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Zenobia between Reality and Legend

Yasmine Zahran
Publication Year:
149pp. Includes 5 colour illustrations, 55 black and white illustrations, maps, drawings, photographs
ISBN 10:
BAR number:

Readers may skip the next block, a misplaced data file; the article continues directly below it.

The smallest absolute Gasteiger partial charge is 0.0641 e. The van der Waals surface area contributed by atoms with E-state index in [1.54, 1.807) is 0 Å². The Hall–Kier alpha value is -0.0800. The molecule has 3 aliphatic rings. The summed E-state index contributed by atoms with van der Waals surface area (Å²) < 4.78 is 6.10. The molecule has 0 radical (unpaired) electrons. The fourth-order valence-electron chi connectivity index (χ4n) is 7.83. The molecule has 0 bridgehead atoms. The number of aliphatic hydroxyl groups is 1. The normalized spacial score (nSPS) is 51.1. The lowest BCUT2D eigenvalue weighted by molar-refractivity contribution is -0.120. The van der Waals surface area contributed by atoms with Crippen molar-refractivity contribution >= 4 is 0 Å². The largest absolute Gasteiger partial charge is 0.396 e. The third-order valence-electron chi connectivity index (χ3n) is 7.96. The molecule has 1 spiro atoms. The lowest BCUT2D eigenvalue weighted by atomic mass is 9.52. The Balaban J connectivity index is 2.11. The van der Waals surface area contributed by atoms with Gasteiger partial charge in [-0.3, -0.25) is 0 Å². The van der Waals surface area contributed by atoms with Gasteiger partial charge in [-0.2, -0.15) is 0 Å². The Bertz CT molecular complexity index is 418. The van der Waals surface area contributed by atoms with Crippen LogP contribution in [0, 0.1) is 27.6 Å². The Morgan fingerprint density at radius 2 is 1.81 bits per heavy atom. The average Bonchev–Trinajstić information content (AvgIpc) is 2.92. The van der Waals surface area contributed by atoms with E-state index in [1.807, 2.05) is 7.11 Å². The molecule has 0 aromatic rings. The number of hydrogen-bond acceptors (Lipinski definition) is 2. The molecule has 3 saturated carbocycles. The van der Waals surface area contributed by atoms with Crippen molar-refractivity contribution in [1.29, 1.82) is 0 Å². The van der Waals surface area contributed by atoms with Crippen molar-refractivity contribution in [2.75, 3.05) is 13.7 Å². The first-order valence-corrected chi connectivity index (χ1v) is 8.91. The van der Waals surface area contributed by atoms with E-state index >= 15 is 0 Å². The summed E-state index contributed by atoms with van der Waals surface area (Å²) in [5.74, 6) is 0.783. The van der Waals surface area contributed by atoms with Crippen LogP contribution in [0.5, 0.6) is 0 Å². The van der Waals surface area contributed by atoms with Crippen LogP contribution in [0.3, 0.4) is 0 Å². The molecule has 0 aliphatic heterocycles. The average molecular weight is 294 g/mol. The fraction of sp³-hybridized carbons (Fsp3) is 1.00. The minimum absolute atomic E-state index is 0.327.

Zenobia, Arab Queen of Palmyra, a tragic persona, beautiful, erudite, ambitious, virtuous, courageous, has baffled historians for many centuries. This study portrays her in her own words, the evidence of ancient and modern sources, both Western and Arabic, excavations and research. The third century of the Roman Empire can be justly called the “Arab century”, in the sense that the Arabs helped to shape Roman history, from the Severan dynasty (193-235), through Philip the Arab (244-249) to Odainat and Zenobia (259-272). Palmyra (in present-day Syria) was a unique phenomenon, where East and West met. It owed its power to being a barrier between the two great empires of Persia and Rome, which allowed it to develop an extensive commercial activity, with trade routes, caravans and trading posts, and poured onto the city untold wealth. Born in the desert, Palmyra flared brilliantly like a meteor in the sky for six centuries from the third century BC to the third century AD. And then it was gone. However, during the fleeting period of its existence, this small city on the edge of the desert, challenged and shook the very foundations of the two great and mighty empires of the time - Odainat with his smashing victory over the great Persian king and Zenobia over Rome. Zenobia, the subject of this study, built an empire which she had seized from the Romans and which extended from the Euphrates to the Bosphorus. Zenobia and Palmyra, however, are shrouded in legend. To the prejudice of her being a woman in a completely masculine Roman world, and an Oriental, was added excessive romanticism. Zenobia was a Roman to the Romans, an Arab to the Arabs, a Pan-Hellenist to the Greeks, but in fact she was a Hellenized Arab. Her history, as traced by Western authors, was written by her enemies. On the Arab side, it consists of fantastic legends that concentrate on her feud with the Tanukh, whose storytellers (who were also her enemies), boasted in Arab tents of their victory and her defeat. This present study clarifies certain ambiguous aspects of her life, such as her involvement in philosophy and her devotion to the Platonic ideal, but mainly contests the manner of her death and her humiliation, as reported by her enemies who revelled at her presumed exhibition in the Triumph of Aurelian.